During surgery, if four or more glands and bilateral thymus are removed (total parathyroidectomy and bilateral thymectomy) (TPX & BT), l00 mg of parathyroid gland with diffuse hyperplasia is autotransplanted (AT) into the subcutaneous tissue of the forearm without harboring the arteriovenous fistula [13]. If less than four glands are found and removed, bilateral thymectomy is performed, but AT is omitted.

3. Definition of severe hypocalcemia post-parathyroidectomy and risk factors

Previously, the critical value of hypocalcemia (CVH) was defined as Ca levels ≤6.0 mg/dL within 48 h of total parathyroidectomy, indicating the possibility of life threatening complications [14] or as profound and prolong hypocalcemia (hungry bone syndrome) with corrected serum Ca levels of ≤8.4 mg/dL lasting for 4 or more days, that occurred anytime within 1 month following the parathyroidectomy [15]. Bone hungry syndrome occurred frequently around 25–27.4% after total parathyroidectomy for secondary hyperparathyroidism [4, 15] and CVH around 15.3% [14].

In a recent study, we included 322 patients who were successfully treated with TPX & BT plus AT. They were divided into two groups. Group A (mild hypocalcemia) patients had serum Ca levels ≥6.5 mg/dL at 18 h post-operation and needed ≤4 g i.v. Ca gluconate to keep Ca levels ≥6.5 mg/dL during the post-operative period (7 days). Group B (severe hypocalcemia) patients had serum Ca levels <6.5 mg/dL at 18 h post-operation or needed >4 g of i.v. Ca gluconate during the post-operative period to keep Ca levels ≥6.5 mg/dL. Surgery was considered successful when iPTH levels were lowered to <72 pg./mL within 1 week after surgery [16]. The rate of severe hypocalcemia was 23.3% in our study. It appeared that our study included a larger sample size than previous series did [14, 15, 17, 18, 19, 20]; thus, our results were more dependable, but a few risk factors we identified were different from those reported previously.

Using the ROC curve analysis of Ca levels at 18 h post-operation for predicting hypocalcemia that needed i.v. Ca gluconate, the maximal Youden index was 0.415 and the optimal cutoff value was 7.6 mg/dL, with sensitivity of 0.72 (95% CI 0.590–0.839), specificity of 0.695 (95% CI 0.620–0.748), and area under the curve 0.749 ± 0.032 (mean ± SE) (95% CI 0.686–0.812) (Figure 1); patients who met this criterion should be treated with i.v. Ca gluconate. Previous reports suggested that Ca levels of 7.5–8.0 mg/dL at 18 h post-operation could predict severe hypocalcemia, and our results support this finding [18, 20].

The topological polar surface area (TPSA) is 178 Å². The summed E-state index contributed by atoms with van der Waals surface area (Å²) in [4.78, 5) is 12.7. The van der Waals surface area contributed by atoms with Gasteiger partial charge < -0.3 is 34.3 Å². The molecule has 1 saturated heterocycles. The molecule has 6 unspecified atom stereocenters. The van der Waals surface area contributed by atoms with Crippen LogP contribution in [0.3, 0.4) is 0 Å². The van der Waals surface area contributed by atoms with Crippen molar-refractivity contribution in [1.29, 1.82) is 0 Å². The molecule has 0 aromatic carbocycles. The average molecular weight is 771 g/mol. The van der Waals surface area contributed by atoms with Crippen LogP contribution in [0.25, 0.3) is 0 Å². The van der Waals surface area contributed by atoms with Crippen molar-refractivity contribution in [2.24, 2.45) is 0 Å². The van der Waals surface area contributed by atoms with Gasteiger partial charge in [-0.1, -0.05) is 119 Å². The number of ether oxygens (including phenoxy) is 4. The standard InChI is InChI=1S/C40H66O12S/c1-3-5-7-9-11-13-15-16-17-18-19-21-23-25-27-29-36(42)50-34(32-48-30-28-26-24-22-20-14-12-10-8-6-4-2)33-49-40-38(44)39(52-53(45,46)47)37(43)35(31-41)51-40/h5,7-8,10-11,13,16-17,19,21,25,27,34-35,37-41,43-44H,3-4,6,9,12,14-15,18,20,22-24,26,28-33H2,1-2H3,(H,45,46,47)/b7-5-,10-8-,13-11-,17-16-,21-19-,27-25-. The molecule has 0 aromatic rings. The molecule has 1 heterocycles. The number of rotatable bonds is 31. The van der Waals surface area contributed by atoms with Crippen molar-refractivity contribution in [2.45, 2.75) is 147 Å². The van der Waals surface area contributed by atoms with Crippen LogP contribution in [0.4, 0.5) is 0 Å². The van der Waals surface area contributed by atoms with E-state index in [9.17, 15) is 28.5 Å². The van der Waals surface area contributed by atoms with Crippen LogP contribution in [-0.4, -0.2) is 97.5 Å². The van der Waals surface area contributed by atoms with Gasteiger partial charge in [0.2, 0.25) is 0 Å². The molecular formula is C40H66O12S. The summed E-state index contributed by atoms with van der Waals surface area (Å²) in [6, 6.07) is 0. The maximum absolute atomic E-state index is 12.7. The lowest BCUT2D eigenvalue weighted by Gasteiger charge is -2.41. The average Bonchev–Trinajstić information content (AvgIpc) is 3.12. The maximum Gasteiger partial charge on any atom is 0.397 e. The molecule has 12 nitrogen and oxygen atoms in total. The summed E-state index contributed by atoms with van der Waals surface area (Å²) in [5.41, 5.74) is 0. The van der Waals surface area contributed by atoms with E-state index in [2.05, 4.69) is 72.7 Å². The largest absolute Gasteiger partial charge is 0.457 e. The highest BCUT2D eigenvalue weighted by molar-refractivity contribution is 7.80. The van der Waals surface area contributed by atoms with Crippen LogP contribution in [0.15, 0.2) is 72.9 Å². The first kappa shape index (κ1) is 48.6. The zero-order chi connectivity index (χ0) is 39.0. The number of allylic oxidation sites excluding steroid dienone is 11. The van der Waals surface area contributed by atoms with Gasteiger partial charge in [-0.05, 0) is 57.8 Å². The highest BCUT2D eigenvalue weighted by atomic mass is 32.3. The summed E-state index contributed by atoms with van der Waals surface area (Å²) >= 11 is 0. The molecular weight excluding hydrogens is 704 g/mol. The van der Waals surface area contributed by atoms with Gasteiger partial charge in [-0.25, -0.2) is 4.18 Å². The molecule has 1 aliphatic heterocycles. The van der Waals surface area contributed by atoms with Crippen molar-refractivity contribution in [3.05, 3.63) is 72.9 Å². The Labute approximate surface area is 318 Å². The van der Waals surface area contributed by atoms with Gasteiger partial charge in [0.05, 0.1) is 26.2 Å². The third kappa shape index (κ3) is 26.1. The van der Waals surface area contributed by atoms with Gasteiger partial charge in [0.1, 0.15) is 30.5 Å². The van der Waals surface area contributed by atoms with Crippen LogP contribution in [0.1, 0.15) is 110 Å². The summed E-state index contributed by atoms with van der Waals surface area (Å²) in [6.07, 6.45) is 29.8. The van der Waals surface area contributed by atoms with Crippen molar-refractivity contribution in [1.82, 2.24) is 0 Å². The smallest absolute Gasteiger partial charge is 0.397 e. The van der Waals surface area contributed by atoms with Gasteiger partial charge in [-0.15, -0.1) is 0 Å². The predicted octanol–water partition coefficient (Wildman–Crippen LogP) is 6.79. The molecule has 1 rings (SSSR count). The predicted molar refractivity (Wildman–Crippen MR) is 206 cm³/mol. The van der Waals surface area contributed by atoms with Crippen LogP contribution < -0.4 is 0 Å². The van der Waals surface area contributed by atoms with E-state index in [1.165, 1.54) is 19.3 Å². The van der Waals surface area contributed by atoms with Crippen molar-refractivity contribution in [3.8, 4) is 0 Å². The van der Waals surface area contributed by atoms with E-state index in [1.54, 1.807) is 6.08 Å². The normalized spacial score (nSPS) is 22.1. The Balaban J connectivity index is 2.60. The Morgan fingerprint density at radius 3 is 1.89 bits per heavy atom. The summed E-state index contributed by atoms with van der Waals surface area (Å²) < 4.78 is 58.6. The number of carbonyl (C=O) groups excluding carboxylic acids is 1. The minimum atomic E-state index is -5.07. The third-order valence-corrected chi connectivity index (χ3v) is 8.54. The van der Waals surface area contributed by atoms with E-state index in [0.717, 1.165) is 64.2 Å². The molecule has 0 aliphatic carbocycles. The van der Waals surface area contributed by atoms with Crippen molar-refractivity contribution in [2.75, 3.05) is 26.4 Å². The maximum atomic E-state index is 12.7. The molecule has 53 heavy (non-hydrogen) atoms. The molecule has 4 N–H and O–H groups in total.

Figure 1.

Using receiver operating characteristics (ROC) curve, maximal Youden’s index = 0.415, sensitivity = 0.72, 1-specificity = 0.305, area under curve = 0.749 ± 0.032 (SE), 95% confidence interval = 0.686–0.812, and optimal cutoff calcium value = 7.6 mg/dL (at 18 h post-operation) to predict severe hypocalcemia.

Preoperatively, patients were younger in Group B [50 (40–46)] [median (interquartile range)] than in Group A [58 (52–64)] (p < 0.001); serum P, Alk-ptase, and iPTH levels were significantly higher, but serum Ca levels were significantly lower in Group B than those in Group A (Table 1). Same findings were reported previously [14, 15]. There were no significant differences between the two groups in terms of sex, symptoms, body weight, and duration of dialysis (Table 1). The amount of blood loss during surgery was not significantly different between the two groups. The operation time, total weight of removed parathyroid glands, duration of post-operative hospitalization (days), and total amount of i.v. Ca gluconate administered were significantly more, but calcium levels at 18 h post-operation were significantly lower in Group B than in Group A (p = 0.014, p = 0.035, p < 0.001, p < 0.001, and p < 0.001, respectively) (Table 2).

[Normal ranges]Group A (N=247)
Mild hypocalcemia
Group B (N=75)
Severe hypocalcemia
p
Age58 (52–64)50 (40–64)<0.001
Sex M/F96/15137/380.111*
Skin itching (+/-)161/8654/210.328*
Bone pain (+/-)176/7153/221.0*
General weakness (+/-)121/12632/430.358*
Insomnia (+/-)154/9344/310.590*
Body weight (kg)57.1 (49.9–64.9)59.2 (52.5–69.9)0.122
Duration of hemodialysis (years)10 (6.8–13)(N=207)8.0 (5.8–11.3)(N=58)0.205
Duration of peritoneal dialysis (years)6.0 (4.3–8.8)(N=40)7.0 (5.0-9.5)(N=17)0.629
Ca [7.9-9.9 mg/dL]10.4 (10–10.9)10.3 (9.5–10.7)0.007
P [2.4-4.7 mg/dL]5.6 (4.6–6.7)6.4 (5.7–7.1)<0.001
Alk-ptase [28-94 IU/L]141 (99–228)227 (169–420)<0.001
iPTH [14-72 pg/mL]1298 (1025–1750)1740 (1295–2359)<0.001

Table 1.

Age, sex, symptoms, body weight, duration of dialysis and preoperative serum calcium (Ca), phosphorus (P), Alkaline-phosphatase (Alk-ptase) and intact parathyroid hormone (iPTH) levels. Comparison between mild hypocalcemia (Group A) and severe (Group B) hypocalcemia groups.

Using X2-test.


Using Mann-Whitney U test.

All data = median (interquarter range) (IQR).

Alk-tase = alkaline phostaphatase.

iPTH = intact parathyroid hormone.

Group A (N=247)
Mild hypocalcemia
Group B (N=75)
Severe hypocalcemia
p
Blood loss (cc)15 (10–20)17.5 (10–21)0.560
Operation time (min)131 (117–156)145 (122–166)0.014
Total weight of removed parathyroid glands (g)3.3 (2.3–4.8)3.8 (2.8–5.4)0.035
Days of postoperative hospitalization5 (5–5)
5.0 ± 1.1
5 (5–8)
6.4 ± 2.5
<0.001
<0.001*
Total i.v. Ca gluconate (g)0 (0–0)12 (8–18)<0.001
Ca levels
18 h after operation
8.2 (7.5–8.8)7.2 (6.6–7.8)<0.001

Table 2.

Blood loss during surgery, operation time, total weight of removed parathyroid glands, days of postoperative hospitalization and total intravenous (i.v.) Ca gluconate and Ca levels at 18 h post-operation. Comparison between mild (Group A) and severe (Group B) hypocalcemia groups.

Using Student’t test.


Using Mann-Whitney U test.

Data = median (interquarter range) (IQR).

Data = mean±SD (standard deviation).

We believe that younger patients have better bone-formation abilities than older patients; thus, they are more likely to have severe hypocalcemia after parathyroidectomy [15, 21, 22].